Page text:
Wednesday, July 13, 2011
(Mother and Child by Henry Moore, 1898-1996,
English sculptor and artist)
In 1967, the south-eastern part of Nigeria tried to break away from the federal government to form the Republic of Biafra. In the brutal civil war that followed, the Nigerian government imposed a blockade around Biafra, and many hundreds of thousands of civilians died of starvation and disease. The secession ended three years later, in 1970, when Nigeria retook control over the rebel area.
Chinua Achebe, a Nigerian poet and novelist, wrote this poem during the hostilities.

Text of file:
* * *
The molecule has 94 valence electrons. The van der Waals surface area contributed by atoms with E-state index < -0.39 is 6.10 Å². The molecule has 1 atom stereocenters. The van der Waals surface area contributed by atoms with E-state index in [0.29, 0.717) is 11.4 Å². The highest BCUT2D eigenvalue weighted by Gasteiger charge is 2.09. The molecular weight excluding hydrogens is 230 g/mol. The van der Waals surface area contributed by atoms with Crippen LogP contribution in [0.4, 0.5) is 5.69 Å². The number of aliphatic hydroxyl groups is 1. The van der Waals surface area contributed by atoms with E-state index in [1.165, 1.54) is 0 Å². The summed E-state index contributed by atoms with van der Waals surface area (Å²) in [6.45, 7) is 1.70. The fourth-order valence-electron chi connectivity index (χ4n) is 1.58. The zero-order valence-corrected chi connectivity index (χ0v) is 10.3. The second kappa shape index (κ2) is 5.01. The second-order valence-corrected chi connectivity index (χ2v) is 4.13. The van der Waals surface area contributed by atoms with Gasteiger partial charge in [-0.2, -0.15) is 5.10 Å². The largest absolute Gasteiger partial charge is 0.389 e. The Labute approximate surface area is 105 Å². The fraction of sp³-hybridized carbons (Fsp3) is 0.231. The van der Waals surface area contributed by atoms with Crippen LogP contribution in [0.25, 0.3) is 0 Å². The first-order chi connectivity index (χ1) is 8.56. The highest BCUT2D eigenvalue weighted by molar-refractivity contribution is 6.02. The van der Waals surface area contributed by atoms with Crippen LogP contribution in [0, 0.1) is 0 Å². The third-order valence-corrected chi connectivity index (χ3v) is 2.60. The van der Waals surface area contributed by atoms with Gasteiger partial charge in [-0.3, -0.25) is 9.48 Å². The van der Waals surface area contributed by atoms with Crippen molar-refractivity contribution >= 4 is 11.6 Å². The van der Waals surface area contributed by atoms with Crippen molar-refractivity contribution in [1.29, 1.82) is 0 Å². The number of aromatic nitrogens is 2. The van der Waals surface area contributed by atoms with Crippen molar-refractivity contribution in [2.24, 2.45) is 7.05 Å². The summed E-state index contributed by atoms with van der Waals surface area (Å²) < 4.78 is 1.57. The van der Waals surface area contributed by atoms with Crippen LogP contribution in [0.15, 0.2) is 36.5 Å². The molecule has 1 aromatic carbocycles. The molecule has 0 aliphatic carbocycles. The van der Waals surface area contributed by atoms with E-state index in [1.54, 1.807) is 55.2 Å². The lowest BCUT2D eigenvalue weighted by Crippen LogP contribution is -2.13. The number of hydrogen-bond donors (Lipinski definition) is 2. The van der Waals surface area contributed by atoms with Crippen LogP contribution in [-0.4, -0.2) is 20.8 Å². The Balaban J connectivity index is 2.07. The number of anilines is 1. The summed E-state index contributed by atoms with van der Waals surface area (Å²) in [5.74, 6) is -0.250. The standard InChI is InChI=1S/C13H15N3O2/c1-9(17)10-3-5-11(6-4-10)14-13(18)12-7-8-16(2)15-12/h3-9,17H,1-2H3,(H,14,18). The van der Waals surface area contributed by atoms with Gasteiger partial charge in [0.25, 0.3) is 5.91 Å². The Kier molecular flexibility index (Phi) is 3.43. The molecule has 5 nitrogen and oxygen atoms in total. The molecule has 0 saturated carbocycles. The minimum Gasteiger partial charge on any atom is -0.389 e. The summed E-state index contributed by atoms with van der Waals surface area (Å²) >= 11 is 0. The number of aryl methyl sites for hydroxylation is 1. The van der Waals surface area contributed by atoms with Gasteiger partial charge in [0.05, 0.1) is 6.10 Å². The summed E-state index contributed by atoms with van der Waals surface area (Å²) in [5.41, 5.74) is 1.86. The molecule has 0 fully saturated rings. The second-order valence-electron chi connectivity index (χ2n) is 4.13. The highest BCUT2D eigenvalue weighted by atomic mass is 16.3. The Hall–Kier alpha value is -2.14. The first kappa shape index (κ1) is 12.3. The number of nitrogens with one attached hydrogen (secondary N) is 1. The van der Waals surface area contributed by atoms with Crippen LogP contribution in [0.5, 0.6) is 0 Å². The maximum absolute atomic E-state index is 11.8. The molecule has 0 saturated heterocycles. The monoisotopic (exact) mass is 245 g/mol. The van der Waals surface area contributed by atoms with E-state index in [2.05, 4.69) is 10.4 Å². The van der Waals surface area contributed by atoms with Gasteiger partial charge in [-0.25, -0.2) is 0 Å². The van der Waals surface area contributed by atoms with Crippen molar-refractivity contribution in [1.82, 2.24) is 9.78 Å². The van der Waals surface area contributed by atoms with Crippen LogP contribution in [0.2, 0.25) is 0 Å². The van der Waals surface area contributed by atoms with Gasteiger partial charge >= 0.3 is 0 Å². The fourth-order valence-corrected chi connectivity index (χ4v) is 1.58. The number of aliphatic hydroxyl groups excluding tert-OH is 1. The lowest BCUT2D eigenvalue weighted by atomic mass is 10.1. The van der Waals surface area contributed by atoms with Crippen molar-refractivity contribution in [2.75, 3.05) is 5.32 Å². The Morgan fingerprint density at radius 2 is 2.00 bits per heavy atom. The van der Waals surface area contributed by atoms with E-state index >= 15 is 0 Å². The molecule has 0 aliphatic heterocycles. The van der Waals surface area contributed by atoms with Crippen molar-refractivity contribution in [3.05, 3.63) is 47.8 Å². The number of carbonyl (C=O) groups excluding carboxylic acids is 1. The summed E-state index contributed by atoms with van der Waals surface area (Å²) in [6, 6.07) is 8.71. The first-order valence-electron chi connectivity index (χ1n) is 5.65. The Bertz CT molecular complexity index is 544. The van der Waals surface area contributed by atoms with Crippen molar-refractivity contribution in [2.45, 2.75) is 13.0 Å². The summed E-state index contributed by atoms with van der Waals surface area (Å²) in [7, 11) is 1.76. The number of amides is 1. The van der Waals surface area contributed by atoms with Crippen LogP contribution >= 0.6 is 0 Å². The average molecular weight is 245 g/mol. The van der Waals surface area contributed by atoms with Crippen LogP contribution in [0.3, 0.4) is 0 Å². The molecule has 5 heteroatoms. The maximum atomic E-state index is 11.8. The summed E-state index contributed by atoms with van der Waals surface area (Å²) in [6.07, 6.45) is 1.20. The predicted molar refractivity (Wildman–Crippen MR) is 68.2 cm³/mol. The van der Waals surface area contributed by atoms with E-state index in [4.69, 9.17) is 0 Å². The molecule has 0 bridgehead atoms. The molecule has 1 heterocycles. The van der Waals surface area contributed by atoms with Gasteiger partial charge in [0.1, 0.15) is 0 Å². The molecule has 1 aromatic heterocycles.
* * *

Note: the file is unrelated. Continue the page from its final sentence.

MOTHER IN A REFUGEE CAMP
No Madonna and Child could touch
Her tenderness for a son
She soon would have to forget. . . .
The air was heavy with odors of diarrhea,
Of unwashed children with washed-out ribs
And dried-up bottoms waddling in labored steps
Behind blown-empty bellies. Other mothers there
Had long ceased to care, but not this one:
She held a ghost-smile between her teeth,
And in her eyes the memory
Of a mother’s pride. . . . She had bathed him
And rubbed him down with bare palms.
She took from their bundle of possessions
A broken comb and combed
The rust-colored hair left on his skull
And then — humming in her eyes — began carefully to part it.
In their former life this was perhaps
A little daily act of no consequence
Before his breakfast and school; now she did it
Like putting flowers on a tiny grave.
~ Chinua Achebe, born 1930, Nigerian poet, novelist, and critic